I can remember vividly, my mum teaching me to draw a cat circa age 4.
2 How did you evolve into a professional artist?
I was lucky enough to get into some good art schools and have a strong enough work ethic to be taken seriously by gallery types.
3 What drove you to make art as a professional vocation?
An innate drive to create something new of my own, to encourage dialogue and get recognition for what I like doing.
4 Explain your inspiration?
The dystopian times in which we live, questioning our cultures morality, what gives weight and importance to some things and not others?
5 In what way does your inspiration transform into ideas?
Especially when I’m working sculpturally, it becomes a cultural camouflage, waste product, becomes precious ornamental splendour, like gold plating a turd.
6 From Ideas to production of art – how? And why?
Everyone develops one working methodology that chugs along for you, mine give me enough headaches to keep me on my toes.
7 Could your ideas be portrayed in any other medium? If so which?
Plaster, Gesmonite, Bronze, Plastic the lists endless.
8 Which artists would you most like to blatantly rip off?
Aesthetically I suppose some one like Koons maybe, as a public persona I always like the romanticism of a tortured genius say Basquait or Pollock.
9 Why is your art made?
Possibly because I’m the only person twisted enough to make such monstrous creations.
10 What does being an artists mean to you?
A huge amount of freedom to be a free thinker, a pirate type, ho ho ho.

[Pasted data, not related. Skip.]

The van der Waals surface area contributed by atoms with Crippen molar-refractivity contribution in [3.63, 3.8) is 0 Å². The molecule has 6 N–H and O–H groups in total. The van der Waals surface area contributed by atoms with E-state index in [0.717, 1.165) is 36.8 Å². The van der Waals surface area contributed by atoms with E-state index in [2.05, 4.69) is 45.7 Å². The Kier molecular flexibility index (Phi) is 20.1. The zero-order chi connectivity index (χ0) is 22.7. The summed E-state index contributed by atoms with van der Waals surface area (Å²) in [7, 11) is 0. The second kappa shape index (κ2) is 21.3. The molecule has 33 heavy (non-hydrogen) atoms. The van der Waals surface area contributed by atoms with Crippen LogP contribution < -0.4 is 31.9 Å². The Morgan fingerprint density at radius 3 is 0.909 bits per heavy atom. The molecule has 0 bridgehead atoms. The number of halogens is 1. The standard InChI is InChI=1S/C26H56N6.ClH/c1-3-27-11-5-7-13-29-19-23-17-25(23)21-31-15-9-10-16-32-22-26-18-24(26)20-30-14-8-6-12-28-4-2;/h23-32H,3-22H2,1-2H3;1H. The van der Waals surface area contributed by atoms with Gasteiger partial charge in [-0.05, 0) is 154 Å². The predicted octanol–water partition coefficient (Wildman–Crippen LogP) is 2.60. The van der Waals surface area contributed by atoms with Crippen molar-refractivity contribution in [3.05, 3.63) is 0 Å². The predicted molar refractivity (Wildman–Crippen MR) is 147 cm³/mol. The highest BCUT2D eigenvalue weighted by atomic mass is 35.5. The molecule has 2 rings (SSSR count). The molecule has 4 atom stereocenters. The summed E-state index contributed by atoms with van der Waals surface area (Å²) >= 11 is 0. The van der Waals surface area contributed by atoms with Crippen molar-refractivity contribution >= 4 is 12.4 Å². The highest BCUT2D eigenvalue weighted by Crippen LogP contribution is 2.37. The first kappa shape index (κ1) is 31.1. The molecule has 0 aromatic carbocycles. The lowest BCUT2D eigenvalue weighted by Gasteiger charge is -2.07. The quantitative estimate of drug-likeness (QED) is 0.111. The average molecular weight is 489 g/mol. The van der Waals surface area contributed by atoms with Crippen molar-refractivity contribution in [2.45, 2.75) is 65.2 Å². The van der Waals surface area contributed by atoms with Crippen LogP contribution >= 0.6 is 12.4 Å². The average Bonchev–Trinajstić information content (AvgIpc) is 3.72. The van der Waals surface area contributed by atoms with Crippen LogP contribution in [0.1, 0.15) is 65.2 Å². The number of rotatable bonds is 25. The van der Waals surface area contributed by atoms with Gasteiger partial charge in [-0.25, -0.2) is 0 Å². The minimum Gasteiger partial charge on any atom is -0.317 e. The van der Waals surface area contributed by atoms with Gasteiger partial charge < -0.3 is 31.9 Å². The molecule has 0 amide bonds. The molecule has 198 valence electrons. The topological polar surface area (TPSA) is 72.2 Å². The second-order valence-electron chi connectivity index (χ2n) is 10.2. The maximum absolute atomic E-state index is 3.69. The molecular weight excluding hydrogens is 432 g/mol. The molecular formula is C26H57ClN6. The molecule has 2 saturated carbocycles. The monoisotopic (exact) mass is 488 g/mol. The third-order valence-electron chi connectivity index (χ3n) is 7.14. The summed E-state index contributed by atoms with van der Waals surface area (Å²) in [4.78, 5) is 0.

11 Are you happy with your reasons for making art? i.e Are there any trade offs that make life hard?
This one’s for the therapists coach, late nights, a hugely expensive practice are a few of the sacrifices I make.
12 When does your art become successful?
1- To me, when I finish something and stand back and feel it’s equally aesthetically and conceptually interesting.
2 – To the Art world, when I get credit from my peers for making valid “Art”.
3 – To the rest of the world, when it hangs in the homes of rich folk.
13 What is art?
Something contemplative, thoughtful, reflective, if its shiny as well that’s a bonus!
14 How do you start the process of making work?
Its on going, usually a couple of months of inactivity, sitting around thinking living life, followed by periods of extremely hard work making in the studio till the early hours, culminating in a new body of work.
15 Who prices your work? And how is the price decided upon?
It’s usually worked out between my self and a gallerist, taking lots of factors into account.
16 What is your next; move,project,show etc?
I’ve a new body of ceramic sculptures on show at FERREIRA PROJECTS in London; I’ve called it “The Rotten Fruits of Labour”.
17 What are the pros and cons of the art market?
I suppose the biggest pro is that artists have a greater chance of been taken seriously for the first time in history, but then you have to remember that galleries take work on a sale or return basis, I think its one of the few business’s in life were that’s acceptable practice!
18 Which pieces would you like to be remembered for?
Like most artists the next one is always going to be the one, it’s what drives us to continue working.
19 Any routine in making your artwork? If so what?
Messy studio, late evening a beer and some good music usually spur me into action.
20 What has been the biggest break in your career?
The RCA was really good for me and I’ve been fortunate to have met some supportive gallerists.
21 Who has been the biggest influence on you?
My Mum of course!
22 How many artworks have you given away and to whom?
I couldn’t say, although I’ve made a conscious effort to stop doing it.